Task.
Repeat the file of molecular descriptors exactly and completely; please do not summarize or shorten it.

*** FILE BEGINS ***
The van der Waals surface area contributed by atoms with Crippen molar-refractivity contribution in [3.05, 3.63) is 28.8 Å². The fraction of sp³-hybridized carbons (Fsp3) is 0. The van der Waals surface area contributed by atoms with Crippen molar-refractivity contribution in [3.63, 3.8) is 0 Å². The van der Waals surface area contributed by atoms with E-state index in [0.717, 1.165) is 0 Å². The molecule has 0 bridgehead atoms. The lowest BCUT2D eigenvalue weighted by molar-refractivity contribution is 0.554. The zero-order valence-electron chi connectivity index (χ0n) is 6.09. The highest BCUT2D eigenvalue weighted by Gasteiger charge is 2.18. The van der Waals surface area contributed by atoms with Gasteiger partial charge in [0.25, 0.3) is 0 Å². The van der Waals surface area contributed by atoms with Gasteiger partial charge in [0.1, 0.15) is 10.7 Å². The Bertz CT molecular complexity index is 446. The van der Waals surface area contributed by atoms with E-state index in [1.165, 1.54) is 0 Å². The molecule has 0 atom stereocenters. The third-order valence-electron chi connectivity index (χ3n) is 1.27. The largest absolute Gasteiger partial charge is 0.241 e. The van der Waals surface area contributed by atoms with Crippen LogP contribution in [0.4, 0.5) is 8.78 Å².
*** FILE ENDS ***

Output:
The van der Waals surface area contributed by atoms with Crippen molar-refractivity contribution in [3.05, 3.63) is 28.8 Å². The fraction of sp³-hybridized carbons (Fsp3) is 0. The van der Waals surface area contributed by atoms with Crippen molar-refractivity contribution in [3.63, 3.8) is 0 Å². The van der Waals surface area contributed by atoms with E-state index in [0.717, 1.165) is 0 Å². The molecule has 0 bridgehead atoms. The lowest BCUT2D eigenvalue weighted by molar-refractivity contribution is 0.554. The zero-order valence-electron chi connectivity index (χ0n) is 6.09. The highest BCUT2D eigenvalue weighted by Gasteiger charge is 2.18. The van der Waals surface area contributed by atoms with Gasteiger partial charge in [0.25, 0.3) is 0 Å². The van der Waals surface area contributed by atoms with Gasteiger partial charge in [0.1, 0.15) is 10.7 Å². The Bertz CT molecular complexity index is 446. The van der Waals surface area contributed by atoms with E-state index in [1.165, 1.54) is 0 Å². The molecule has 0 atom stereocenters. The third-order valence-electron chi connectivity index (χ3n) is 1.27. The largest absolute Gasteiger partial charge is 0.241 e. The van der Waals surface area contributed by atoms with Crippen LogP contribution in [0.4, 0.5) is 8.78 Å².